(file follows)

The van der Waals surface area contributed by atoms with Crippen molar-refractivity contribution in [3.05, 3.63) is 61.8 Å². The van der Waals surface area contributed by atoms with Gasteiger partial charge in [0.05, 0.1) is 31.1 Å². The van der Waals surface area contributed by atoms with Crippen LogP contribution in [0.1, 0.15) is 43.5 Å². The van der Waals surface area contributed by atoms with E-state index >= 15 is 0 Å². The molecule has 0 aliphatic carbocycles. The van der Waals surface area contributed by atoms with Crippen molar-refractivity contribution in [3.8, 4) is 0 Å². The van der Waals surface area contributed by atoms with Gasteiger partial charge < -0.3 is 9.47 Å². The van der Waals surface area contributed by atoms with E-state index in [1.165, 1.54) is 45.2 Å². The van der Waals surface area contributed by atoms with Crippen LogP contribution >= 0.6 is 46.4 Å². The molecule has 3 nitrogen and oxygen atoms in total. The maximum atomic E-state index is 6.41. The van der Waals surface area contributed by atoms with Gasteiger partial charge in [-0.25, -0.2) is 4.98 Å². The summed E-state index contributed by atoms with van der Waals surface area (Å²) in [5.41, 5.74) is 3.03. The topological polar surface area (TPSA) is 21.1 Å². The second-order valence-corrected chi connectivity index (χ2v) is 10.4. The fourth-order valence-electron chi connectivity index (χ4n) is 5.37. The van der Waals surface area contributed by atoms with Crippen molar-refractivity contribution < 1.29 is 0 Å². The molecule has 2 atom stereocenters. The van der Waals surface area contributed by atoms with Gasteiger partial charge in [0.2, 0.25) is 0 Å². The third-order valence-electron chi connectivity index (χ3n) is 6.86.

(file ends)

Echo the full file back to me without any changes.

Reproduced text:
The van der Waals surface area contributed by atoms with Crippen molar-refractivity contribution in [3.05, 3.63) is 61.8 Å². The van der Waals surface area contributed by atoms with Gasteiger partial charge in [0.05, 0.1) is 31.1 Å². The van der Waals surface area contributed by atoms with Crippen LogP contribution in [0.1, 0.15) is 43.5 Å². The van der Waals surface area contributed by atoms with E-state index >= 15 is 0 Å². The molecule has 0 aliphatic carbocycles. The van der Waals surface area contributed by atoms with Crippen molar-refractivity contribution in [3.8, 4) is 0 Å². The van der Waals surface area contributed by atoms with Gasteiger partial charge < -0.3 is 9.47 Å². The van der Waals surface area contributed by atoms with E-state index in [1.165, 1.54) is 45.2 Å². The van der Waals surface area contributed by atoms with Crippen LogP contribution >= 0.6 is 46.4 Å². The molecule has 3 nitrogen and oxygen atoms in total. The maximum atomic E-state index is 6.41. The van der Waals surface area contributed by atoms with Gasteiger partial charge in [-0.25, -0.2) is 4.98 Å². The summed E-state index contributed by atoms with van der Waals surface area (Å²) in [5.41, 5.74) is 3.03. The topological polar surface area (TPSA) is 21.1 Å². The second-order valence-corrected chi connectivity index (χ2v) is 10.4. The fourth-order valence-electron chi connectivity index (χ4n) is 5.37. The van der Waals surface area contributed by atoms with Crippen molar-refractivity contribution < 1.29 is 0 Å². The molecule has 2 atom stereocenters. The van der Waals surface area contributed by atoms with Gasteiger partial charge in [0.2, 0.25) is 0 Å². The third-order valence-electron chi connectivity index (χ3n) is 6.86.